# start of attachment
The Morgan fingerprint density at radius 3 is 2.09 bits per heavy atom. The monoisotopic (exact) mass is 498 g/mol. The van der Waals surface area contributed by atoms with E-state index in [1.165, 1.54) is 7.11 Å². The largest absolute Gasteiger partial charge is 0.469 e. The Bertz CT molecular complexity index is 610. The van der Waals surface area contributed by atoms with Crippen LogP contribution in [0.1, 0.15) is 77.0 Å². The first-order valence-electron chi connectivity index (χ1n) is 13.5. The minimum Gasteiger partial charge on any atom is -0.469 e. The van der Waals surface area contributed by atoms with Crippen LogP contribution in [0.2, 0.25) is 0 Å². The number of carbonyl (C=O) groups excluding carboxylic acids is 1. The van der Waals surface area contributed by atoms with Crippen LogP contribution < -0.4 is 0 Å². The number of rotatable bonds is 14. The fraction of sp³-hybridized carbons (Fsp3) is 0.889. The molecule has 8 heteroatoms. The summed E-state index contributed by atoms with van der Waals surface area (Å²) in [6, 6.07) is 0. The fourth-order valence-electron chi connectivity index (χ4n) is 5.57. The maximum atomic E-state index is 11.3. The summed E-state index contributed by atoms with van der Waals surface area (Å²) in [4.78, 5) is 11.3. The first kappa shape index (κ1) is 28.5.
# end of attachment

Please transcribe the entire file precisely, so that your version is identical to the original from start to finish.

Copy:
The Morgan fingerprint density at radius 3 is 2.09 bits per heavy atom. The monoisotopic (exact) mass is 498 g/mol. The van der Waals surface area contributed by atoms with E-state index in [1.165, 1.54) is 7.11 Å². The largest absolute Gasteiger partial charge is 0.469 e. The Bertz CT molecular complexity index is 610. The van der Waals surface area contributed by atoms with Crippen LogP contribution in [0.1, 0.15) is 77.0 Å². The first-order valence-electron chi connectivity index (χ1n) is 13.5. The minimum Gasteiger partial charge on any atom is -0.469 e. The van der Waals surface area contributed by atoms with Crippen LogP contribution in [0.2, 0.25) is 0 Å². The number of carbonyl (C=O) groups excluding carboxylic acids is 1. The van der Waals surface area contributed by atoms with Crippen LogP contribution < -0.4 is 0 Å². The number of rotatable bonds is 14. The fraction of sp³-hybridized carbons (Fsp3) is 0.889. The molecule has 8 heteroatoms. The summed E-state index contributed by atoms with van der Waals surface area (Å²) in [6, 6.07) is 0. The fourth-order valence-electron chi connectivity index (χ4n) is 5.57. The maximum atomic E-state index is 11.3. The summed E-state index contributed by atoms with van der Waals surface area (Å²) in [4.78, 5) is 11.3. The first kappa shape index (κ1) is 28.5.